(vi)   Principal’s objectives & interests must also be taken into account. If literal translation would be inconsistent with principal’s objectives, and agent reasonably believes that, then deviation from literal manifestation is fine.
(vii)   Can also deviate if agent reasonably believes that circumstances have changed; if upon reconsideration different instructions would be given; impracticable to communicate with principal for clarification before action needs to be taken
(viii)Agents knowledge at the time the agent acts is controlling
c)       Apparent (Restatement 2nd § 8; Restatement 3rd § 2.03): principal’s manifestation that another has authority to act with legal consequences, when a 3rd party reasonably believes that the actor is authorized and belief is traceable to manifestation
(i)       Power of position example: appointing a person to a position carries generally recognized duties
o    Lind: Kaufman’s apparent authority came from the following: supervisor sent Lind to Kaufman about new salary and duties; it was custom that other’s in K’s position had this type of authority;
o    Practically – how can you know in corporate setting who the principal actually is? Restatements make everything contingent on principal’s conduct, but in reality most corporations don’t rely on restatements for this reason.
d)       Inherent (Restatement 2nd § 8A, 194-5): principal is liable for an act done on his behalf by a general agent even though the principal had forbidden the agent to do the act if, 1) the act is incidental authority or 2) a 3rd person reasonably believes that agent was authorized to do the act
(i)       Watteau: Humble buying goods in violation of agreement with owners of bar but not on principal’s account. (Restatement 2nd § 195 wasn’t in effect)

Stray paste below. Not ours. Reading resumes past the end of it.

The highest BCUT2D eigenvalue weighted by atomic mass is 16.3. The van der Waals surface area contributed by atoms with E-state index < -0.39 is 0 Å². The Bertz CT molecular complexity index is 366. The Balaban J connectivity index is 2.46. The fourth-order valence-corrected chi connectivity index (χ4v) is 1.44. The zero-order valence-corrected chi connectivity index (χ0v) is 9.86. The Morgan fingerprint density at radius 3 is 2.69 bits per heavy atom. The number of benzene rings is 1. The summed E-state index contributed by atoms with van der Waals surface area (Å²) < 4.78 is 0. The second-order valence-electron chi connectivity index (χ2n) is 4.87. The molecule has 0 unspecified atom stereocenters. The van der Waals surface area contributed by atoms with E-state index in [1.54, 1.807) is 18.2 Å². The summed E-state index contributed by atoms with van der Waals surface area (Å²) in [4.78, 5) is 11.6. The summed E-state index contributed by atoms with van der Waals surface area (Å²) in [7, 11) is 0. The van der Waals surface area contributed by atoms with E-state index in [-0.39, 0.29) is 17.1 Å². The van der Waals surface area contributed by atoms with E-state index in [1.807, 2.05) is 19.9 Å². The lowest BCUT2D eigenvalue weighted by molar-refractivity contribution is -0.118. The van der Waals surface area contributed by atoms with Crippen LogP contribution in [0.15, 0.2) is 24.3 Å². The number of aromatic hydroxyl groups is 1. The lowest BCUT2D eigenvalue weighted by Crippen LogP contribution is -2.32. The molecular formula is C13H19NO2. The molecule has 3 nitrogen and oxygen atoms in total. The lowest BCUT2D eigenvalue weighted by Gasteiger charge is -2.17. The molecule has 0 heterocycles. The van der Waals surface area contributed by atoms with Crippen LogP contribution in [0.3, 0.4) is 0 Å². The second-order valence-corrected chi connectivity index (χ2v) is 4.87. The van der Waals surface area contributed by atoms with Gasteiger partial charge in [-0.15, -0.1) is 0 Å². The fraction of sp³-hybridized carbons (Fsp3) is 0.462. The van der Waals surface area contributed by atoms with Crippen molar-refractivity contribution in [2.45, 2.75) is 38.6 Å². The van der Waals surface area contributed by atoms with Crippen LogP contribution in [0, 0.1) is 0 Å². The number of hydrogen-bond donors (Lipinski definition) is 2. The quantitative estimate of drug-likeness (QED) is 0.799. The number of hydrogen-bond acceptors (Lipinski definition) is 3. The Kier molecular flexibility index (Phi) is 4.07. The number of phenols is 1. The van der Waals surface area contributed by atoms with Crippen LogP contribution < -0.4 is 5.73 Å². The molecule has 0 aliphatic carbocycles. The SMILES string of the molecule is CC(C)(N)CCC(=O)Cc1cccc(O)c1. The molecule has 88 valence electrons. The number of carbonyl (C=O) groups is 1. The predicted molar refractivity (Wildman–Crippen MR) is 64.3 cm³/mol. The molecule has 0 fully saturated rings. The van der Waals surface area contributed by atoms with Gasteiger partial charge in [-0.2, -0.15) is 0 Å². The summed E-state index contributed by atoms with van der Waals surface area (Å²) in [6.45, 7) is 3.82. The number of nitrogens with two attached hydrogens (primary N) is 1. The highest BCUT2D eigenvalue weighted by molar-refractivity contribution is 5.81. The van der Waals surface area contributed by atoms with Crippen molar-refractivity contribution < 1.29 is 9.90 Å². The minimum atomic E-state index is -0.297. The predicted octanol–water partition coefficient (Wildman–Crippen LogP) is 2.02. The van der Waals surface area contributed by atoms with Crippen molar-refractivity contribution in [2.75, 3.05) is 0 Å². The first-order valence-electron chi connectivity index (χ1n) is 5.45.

o    Policy reasons to hold him liable: disincentivizes rogue agents; incentivizes monitoring of agents more; incentivizes to do thorough background checks & get good agents
o    Policy reasons not to hold liable: creditors discourage in giving credit lines to new ventures; fairness/windfall arguments
e)       Ratification (Restatement 2nd §82, Restatement 3rd §4.01): Liable if agent purported to act on principal’s behalf and 1) principal affirmed the agent’s conduct by manifesting an intention to treat the agent’s past conduct as authorized or 2) engaged in conduct that is justifiable only if he has such an intention
(i)       Elements needed for ratification:
o    Act that could be ratified (e.g.: actor purported to act as agent on person’s behalf)
o    Principal had capacity to ratify (e.g.: must be principal at time of act)
o    Ratification is timely stated (must precede intention to withdraw, any material change that makes in inequitable to bind 3rd party, unless 3rd party chooses to be bound)
f)        Agency by Estoppel (Restatement 2nd § 8B; Restatement 3rd § 2.05): Even though no manifestation is made, principal might be liable when 3rd party is induced to make a detrimental change in position because the transaction is believed to be on the person’s account, if: 1) the person intentionally or carelessly caused such belief or 2) having notice of the belief, the person did not take reasonable steps to notify them of the facts
g)       Termination: P has power to terminate A’s authority at any time, even if doing so violates contract, and even if it had been agreed that A’s authority was irrevocable à contracts relating to personal service will not be specifically enforced
h)       Policy Justifications for enforcing liability: Makes BOD more careful in their selection of CEO’s; releases 3rd party from responsibility of conduct of due diligence; Enterprise is in better position to assume risk than agent
7)       Agent’s Liability to 3rd Party:
a)       Turns on first if principal was bound (disclosed, partially disclosed, or undisclosed)
(i)       Disclosed – agent generally not liable
(ii)     Partially disclosed – both agent & principal generally liable
(iii)    Undisclosed – both agent & principal generally liable
o    If 3rd party can get judgment against one, then the other is released (majority view)
b)       Second, turns on agent’s power
(i)       Actual – Agent not liable
(ii)     Apparent – Agent not liable
(iii)    None – Gives implied warranty for liability to 3rd party & subject to liability
8)       Agency costs =
a)       Monitoring expenditures by principal;
b)       Bonding expenditures by principal (payment to agent to expend resources to guarantee that he will not take certain actions to harm the principal or compensate if he does hurt principal); and
c)       Residual loss ($ equivalent of reduction in welfare experienced by principal due to divergence)
9)       Fiduciary Obligations
a)       Unjust enrichment for agent